Discovery Channel's "MythBusters" longtime host Grant Imahara has passed away at the age of 49.
The heartbreaking news was confirmed by the network through their official statement.
"We are heartbroken to hear this sad news about Grant. He was an important part of our Discovery family and a really wonderful man. Our thoughts and prayers go out to his family," read the statement from Discovery sent to Fox News.
Grant Imahara's Sudden Death Caused By Brain Aneurysm
In addition, the network's spokesperson also revealed that the California native's cause of death was due to brain aneurysm.
According to WebMD, a brain aneurysm is a worn-out blood vessel in the brain that forms a lump, which can grow to the size of a small berry.
Ruptured aneurysm could be life-threatening and can lead to severe health issues, such as intense headaches and possibly death.
Although this might sound alarming, unruptured or asymptomatic cases don't cause symptoms or health problems.
ContributionTo Science Entertainment
The "White Rabbit Project" host, who gained popularity for his pop-science show that tackles electronics and animatronics, joined the science entertainment TV program "MythBusters" in 2005 for its third season after an invitation from host Jamie Hyneman.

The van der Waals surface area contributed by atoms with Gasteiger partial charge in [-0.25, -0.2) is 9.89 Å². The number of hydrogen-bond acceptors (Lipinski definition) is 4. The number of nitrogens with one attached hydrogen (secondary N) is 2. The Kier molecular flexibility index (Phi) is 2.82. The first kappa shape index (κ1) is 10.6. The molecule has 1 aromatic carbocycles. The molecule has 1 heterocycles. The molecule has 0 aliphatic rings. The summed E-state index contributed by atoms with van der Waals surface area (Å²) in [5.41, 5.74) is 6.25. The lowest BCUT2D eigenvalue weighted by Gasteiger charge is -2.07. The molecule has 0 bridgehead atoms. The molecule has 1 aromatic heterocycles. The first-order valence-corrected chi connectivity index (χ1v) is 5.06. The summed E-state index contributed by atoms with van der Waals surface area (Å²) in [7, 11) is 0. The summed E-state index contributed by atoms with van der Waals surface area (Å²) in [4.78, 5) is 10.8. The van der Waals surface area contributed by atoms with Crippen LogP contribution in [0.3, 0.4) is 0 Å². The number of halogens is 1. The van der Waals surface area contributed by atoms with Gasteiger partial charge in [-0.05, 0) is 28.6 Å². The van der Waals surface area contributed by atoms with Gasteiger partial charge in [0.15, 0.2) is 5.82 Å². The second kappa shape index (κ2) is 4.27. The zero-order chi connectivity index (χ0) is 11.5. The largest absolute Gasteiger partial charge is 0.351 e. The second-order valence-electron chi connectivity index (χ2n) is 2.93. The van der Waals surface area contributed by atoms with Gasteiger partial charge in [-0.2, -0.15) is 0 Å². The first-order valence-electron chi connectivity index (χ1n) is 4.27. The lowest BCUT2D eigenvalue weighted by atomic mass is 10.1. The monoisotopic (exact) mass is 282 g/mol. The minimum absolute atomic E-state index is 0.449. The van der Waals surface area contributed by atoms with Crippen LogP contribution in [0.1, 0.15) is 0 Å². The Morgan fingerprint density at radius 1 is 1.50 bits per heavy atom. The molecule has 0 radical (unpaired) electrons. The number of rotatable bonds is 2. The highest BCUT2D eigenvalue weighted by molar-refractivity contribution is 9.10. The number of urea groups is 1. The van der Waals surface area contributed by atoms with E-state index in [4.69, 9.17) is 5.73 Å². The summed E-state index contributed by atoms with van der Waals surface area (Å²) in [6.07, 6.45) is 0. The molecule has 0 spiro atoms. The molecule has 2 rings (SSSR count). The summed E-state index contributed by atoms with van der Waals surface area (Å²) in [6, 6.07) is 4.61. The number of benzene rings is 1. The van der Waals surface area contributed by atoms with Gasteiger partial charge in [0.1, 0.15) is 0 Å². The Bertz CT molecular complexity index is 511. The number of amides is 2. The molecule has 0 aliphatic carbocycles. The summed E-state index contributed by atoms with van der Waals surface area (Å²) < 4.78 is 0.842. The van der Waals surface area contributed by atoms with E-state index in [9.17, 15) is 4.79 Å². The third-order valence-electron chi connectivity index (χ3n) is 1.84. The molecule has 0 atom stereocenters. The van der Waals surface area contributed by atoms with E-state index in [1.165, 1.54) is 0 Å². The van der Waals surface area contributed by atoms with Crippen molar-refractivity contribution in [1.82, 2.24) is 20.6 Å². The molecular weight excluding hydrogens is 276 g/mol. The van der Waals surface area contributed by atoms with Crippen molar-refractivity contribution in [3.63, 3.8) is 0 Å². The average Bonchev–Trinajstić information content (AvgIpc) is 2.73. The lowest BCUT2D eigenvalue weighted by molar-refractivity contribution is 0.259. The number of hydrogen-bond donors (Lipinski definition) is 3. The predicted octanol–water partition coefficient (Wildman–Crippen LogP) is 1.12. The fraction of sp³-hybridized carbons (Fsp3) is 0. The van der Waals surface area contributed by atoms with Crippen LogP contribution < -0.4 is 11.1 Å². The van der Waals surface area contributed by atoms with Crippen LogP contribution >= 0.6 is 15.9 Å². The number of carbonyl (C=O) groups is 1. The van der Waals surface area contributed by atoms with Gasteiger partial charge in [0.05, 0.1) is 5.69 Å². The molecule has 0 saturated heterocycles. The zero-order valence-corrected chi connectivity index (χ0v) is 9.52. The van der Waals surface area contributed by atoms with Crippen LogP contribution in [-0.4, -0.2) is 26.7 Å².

Moreover, Imahara, an electrical engineer by trade, was often described as the "geek" of the show's build team, who always amused the audience with his ability to operate and design complex robotics.
His former co-host and special effects designer Adam Savage took to Twitter to pay tribute to him. Savage even referred to Imahara as a "generous, easygoing, and gentle person."
"I'm at a loss. No words. I've been part of two big families with Grant Imahara over the last 22 years. Grant was a truly brilliant engineer, artist, and performer, but also just such a generous, easygoing, and gentle PERSON. Working with Grant was so much fun. I'll miss my friend," Savage wrote.
Passion For Engineering And Robotics
Furthermore, Grant Imahara -- who was born on October 23, 1970 and studied electrical engineering at the University of Southern California -- saw inspiration in "Star Wars" for creating and engineering robots.
His post-graduate job is at Lucasfilm-associated THX labs and worked at the company's THX and Industrial Light and Magic (ILM) divisions for nine years.
In his previous interview with Machine Design magazine in 2008, he mentioned that he wanted to be an engineer because he "liked the challenge of designing and building things, figuring out how something works and how to make it better or apply it in a different way."
He added that growing up, he "never wanted to be James Bond" and "wanted to be Q" instead because "he was the guy who made all the gadgets."